In the area of abstract algebra known as ring theory, a left perfect ring is a type of ring in which all left modules have projective covers. The right case is defined by analogy, and the condition is not left-right symmetric, that is, there exist rings which are perfect on one side but not the other. Perfect rings were introduced in (Bass 1960).
A semiperfect ring is a ring over which every finitely generated left module has a projective cover. This property is left-right symmetric.
The following equivalent definitions of a left perfect ring R are found in (Anderson,Fuller 1992, p.315):
- Every left R module has a projective cover.
- R/J(R) is semisimple and J(R) is left T-nilpotent (that is, for every infinite sequence of elements of J(R) there is an n such that the product of first n terms are zero), where J(R) is the Jacobson radical of R.
- (Bass' Theorem P) R satisfies the descending chain condition on principal right ideals. (There is no mistake, this condition on right principal ideals is equivalent to the ring being left perfect.)
- Every flat left R-module is projective.
- R/J(R) is semisimple and every non-zero left R module contains a maximal submodule.
- R contains no infinite orthogonal set of idempotents, and every non-zero right R module contains a minimal submodule.
- Right or left Artinian rings, and semiprimary rings are known to be right-and-left perfect.
- The following is an example (due to Bass) of a local ring which is right but not left perfect. Let F be a field, and consider a certain ring of infinite matrices over F.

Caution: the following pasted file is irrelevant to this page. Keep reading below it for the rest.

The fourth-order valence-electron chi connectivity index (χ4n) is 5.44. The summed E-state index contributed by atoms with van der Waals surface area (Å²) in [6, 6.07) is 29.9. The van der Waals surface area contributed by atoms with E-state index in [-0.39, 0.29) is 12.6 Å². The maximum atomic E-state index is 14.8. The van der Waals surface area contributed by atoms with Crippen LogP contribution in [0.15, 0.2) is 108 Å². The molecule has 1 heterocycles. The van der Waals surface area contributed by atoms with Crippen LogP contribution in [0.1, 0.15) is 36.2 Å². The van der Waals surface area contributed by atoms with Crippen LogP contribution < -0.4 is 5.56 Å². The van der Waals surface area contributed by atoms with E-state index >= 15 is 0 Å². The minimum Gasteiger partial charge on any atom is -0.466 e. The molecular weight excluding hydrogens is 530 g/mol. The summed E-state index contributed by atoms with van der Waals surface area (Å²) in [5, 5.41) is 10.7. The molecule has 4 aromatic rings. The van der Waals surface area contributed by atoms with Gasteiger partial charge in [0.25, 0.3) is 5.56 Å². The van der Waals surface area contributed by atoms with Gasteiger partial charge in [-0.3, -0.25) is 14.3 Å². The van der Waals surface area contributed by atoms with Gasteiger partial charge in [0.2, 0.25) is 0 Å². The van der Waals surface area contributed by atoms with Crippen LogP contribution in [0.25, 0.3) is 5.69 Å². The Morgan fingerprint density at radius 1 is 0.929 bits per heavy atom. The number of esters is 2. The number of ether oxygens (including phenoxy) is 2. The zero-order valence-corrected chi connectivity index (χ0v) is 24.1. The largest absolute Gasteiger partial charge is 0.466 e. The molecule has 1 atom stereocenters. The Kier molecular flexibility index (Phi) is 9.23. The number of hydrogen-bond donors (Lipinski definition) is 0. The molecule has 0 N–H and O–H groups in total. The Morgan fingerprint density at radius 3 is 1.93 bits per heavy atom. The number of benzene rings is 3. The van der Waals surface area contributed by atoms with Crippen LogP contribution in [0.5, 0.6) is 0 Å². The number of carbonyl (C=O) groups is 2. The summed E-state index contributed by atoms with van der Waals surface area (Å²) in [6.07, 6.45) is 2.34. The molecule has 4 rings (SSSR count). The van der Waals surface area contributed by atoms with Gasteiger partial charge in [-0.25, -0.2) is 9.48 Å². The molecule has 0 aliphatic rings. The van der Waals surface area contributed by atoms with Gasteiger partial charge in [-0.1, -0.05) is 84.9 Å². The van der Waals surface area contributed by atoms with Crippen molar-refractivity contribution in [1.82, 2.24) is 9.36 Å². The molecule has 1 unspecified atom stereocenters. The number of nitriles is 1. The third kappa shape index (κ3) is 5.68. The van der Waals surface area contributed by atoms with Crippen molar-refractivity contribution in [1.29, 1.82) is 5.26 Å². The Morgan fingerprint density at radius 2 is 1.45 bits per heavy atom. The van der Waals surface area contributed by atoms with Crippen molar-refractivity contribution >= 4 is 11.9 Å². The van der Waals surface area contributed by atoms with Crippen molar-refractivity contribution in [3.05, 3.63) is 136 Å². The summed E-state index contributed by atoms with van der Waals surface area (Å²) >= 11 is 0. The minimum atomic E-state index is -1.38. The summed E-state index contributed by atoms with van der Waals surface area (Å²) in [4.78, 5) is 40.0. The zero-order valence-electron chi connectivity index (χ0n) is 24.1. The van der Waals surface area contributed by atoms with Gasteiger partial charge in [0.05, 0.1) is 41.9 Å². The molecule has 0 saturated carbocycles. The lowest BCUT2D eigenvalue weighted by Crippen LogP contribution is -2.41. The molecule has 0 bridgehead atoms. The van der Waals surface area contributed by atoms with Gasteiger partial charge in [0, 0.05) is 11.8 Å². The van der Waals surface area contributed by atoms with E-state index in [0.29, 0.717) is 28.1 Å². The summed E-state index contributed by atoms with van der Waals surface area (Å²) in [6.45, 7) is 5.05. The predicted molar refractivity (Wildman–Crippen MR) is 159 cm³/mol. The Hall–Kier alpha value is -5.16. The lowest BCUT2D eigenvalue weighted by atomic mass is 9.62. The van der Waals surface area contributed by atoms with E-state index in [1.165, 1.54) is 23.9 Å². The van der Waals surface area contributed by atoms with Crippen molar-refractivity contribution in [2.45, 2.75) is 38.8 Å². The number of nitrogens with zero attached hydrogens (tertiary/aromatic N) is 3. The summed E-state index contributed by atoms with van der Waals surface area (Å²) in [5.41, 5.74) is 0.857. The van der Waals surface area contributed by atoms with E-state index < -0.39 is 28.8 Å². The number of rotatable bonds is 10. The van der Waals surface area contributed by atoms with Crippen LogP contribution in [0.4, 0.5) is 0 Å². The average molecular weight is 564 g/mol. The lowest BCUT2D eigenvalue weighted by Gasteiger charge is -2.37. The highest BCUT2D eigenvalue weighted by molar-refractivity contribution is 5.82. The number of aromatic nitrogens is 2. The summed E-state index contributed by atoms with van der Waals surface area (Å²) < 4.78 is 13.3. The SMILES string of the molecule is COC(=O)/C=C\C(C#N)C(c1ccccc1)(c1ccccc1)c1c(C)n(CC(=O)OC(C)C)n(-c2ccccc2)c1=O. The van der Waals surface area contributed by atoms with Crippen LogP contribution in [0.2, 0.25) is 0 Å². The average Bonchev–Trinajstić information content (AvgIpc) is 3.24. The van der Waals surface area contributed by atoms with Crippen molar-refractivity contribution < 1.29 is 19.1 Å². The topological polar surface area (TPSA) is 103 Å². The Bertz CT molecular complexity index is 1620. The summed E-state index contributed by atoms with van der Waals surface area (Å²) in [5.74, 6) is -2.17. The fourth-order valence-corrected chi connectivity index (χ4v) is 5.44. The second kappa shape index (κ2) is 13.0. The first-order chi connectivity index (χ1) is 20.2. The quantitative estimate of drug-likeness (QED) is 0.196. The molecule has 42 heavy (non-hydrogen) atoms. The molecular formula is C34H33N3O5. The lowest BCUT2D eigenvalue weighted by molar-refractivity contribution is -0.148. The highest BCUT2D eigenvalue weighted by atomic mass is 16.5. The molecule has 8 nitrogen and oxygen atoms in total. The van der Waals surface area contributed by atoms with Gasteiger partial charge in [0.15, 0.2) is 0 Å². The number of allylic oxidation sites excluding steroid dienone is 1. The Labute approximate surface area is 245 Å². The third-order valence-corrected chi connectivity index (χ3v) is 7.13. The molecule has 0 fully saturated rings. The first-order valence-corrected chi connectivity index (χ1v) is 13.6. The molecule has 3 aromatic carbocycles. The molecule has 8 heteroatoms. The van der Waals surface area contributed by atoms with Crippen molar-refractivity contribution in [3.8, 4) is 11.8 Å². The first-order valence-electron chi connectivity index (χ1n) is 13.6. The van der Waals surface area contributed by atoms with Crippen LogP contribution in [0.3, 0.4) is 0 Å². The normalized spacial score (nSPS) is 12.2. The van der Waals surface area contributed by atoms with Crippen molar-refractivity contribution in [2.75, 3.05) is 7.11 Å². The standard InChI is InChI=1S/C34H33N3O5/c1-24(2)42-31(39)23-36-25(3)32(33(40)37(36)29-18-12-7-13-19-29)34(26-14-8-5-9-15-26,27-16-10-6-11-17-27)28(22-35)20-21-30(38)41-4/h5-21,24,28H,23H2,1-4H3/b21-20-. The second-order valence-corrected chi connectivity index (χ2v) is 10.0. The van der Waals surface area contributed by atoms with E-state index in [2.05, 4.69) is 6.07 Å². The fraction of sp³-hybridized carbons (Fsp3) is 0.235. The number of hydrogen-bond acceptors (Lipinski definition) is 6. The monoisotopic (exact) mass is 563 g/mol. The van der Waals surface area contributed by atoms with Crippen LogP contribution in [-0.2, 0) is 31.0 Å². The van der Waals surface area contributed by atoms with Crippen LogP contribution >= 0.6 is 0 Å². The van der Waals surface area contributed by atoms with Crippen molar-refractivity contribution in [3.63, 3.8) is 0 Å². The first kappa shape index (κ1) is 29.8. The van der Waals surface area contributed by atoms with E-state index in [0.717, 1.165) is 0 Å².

- Take the set of infinite matrices with entries indexed by ℕ× ℕ, and which only have finitely many nonzero entries above the diagonal, and denote this set by J. Also take the matrix with all 1's on the diagonal, and form the set
- It can be shown that R is a ring with identity, whose Jacobson radical is J. Furthermore R/J is a field, so that R is local, and R is right but not left perfect. (Lam 2001, p.345-346)
For a left perfect ring R:
- From the equivalences above, every left R module has a maximal submodule and a projective cover, and the flat left R modules coincide with the projective left modules.
- An analogue of the Baer's criterion holds for projective modules.
Let R be ring. Then R is semiperfect if any of the following equivalent conditions hold:
- R/J(R) is semisimple and idempotents lift modulo J(R), where J(R) is the Jacobson radical of R.
- R has a complete orthogonal set e1, ..., en of idempotents with each ei R ei a local ring.
- Every simple left (right) R-module has a projective cover.
- Every finitely generated left (right) R-module has a projective cover.
- The category of finitely generated projective -modules is Krull-Schmidt.
Examples of semiperfect rings include:
- Left (right) perfect rings.
- Local rings.
- Left (right) Artinian rings.
- Finite dimensional k-algebras.
- Anderson, Frank W; Fuller; Kent R (1992), Rings and Categories of Modules, Springer, pp. 312–322, ISBN 0-387-97845-3
- Bass, Hyman (1960), "Finitistic dimension and a homological generalization of semi-primary rings", Transactions of the American Mathematical Society, 95 (3): 466–488, doi:10.2307/1993568, ISSN 0002-9947, JSTOR 1993568, MR 0157984
- Lam, T. Y. (2001), A first course in noncommutative rings, Graduate Texts in Mathematics, 131 (2 ed.), New York: Springer-Verlag, pp. xx+385, ISBN 0-387-95183-0, MR 1838439